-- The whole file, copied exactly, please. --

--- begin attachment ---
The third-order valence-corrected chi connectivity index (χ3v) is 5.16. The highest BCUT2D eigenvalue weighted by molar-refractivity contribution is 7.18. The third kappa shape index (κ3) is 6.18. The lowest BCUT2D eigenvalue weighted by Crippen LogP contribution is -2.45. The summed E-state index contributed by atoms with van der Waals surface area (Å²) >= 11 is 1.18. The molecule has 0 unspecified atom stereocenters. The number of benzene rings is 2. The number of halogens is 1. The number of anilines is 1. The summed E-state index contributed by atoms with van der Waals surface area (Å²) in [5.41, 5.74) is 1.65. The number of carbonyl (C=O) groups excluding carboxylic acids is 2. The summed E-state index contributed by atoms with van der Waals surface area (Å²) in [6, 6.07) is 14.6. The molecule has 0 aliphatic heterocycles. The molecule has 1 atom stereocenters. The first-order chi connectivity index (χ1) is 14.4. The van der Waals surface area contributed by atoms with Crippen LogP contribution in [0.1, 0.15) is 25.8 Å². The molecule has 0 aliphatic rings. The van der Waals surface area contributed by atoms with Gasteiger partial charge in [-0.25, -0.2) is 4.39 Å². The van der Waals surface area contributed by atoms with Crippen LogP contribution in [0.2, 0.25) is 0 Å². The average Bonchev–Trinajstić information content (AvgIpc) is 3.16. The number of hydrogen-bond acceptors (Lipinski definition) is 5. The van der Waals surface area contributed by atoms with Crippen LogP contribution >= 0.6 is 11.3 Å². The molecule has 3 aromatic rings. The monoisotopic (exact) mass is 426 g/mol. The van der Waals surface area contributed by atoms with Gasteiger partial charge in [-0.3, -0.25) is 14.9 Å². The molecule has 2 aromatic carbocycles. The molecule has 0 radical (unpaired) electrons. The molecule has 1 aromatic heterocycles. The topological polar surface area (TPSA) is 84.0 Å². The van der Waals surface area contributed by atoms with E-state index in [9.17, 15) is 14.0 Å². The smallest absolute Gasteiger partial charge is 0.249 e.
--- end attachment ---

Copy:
The third-order valence-corrected chi connectivity index (χ3v) is 5.16. The highest BCUT2D eigenvalue weighted by molar-refractivity contribution is 7.18. The third kappa shape index (κ3) is 6.18. The lowest BCUT2D eigenvalue weighted by Crippen LogP contribution is -2.45. The summed E-state index contributed by atoms with van der Waals surface area (Å²) >= 11 is 1.18. The molecule has 0 unspecified atom stereocenters. The number of benzene rings is 2. The number of halogens is 1. The number of anilines is 1. The summed E-state index contributed by atoms with van der Waals surface area (Å²) in [5.41, 5.74) is 1.65. The number of carbonyl (C=O) groups excluding carboxylic acids is 2. The summed E-state index contributed by atoms with van der Waals surface area (Å²) in [6, 6.07) is 14.6. The molecule has 0 aliphatic heterocycles. The molecule has 1 atom stereocenters. The first-order chi connectivity index (χ1) is 14.4. The van der Waals surface area contributed by atoms with Crippen LogP contribution in [0.1, 0.15) is 25.8 Å². The molecule has 0 aliphatic rings. The van der Waals surface area contributed by atoms with Gasteiger partial charge in [-0.25, -0.2) is 4.39 Å². The van der Waals surface area contributed by atoms with Crippen LogP contribution in [0.2, 0.25) is 0 Å². The average Bonchev–Trinajstić information content (AvgIpc) is 3.16. The number of hydrogen-bond acceptors (Lipinski definition) is 5. The van der Waals surface area contributed by atoms with Crippen LogP contribution >= 0.6 is 11.3 Å². The molecule has 3 aromatic rings. The monoisotopic (exact) mass is 426 g/mol. The van der Waals surface area contributed by atoms with Gasteiger partial charge in [-0.3, -0.25) is 14.9 Å². The molecule has 2 aromatic carbocycles. The molecule has 0 radical (unpaired) electrons. The molecule has 1 aromatic heterocycles. The topological polar surface area (TPSA) is 84.0 Å². The van der Waals surface area contributed by atoms with E-state index in [9.17, 15) is 14.0 Å². The smallest absolute Gasteiger partial charge is 0.249 e.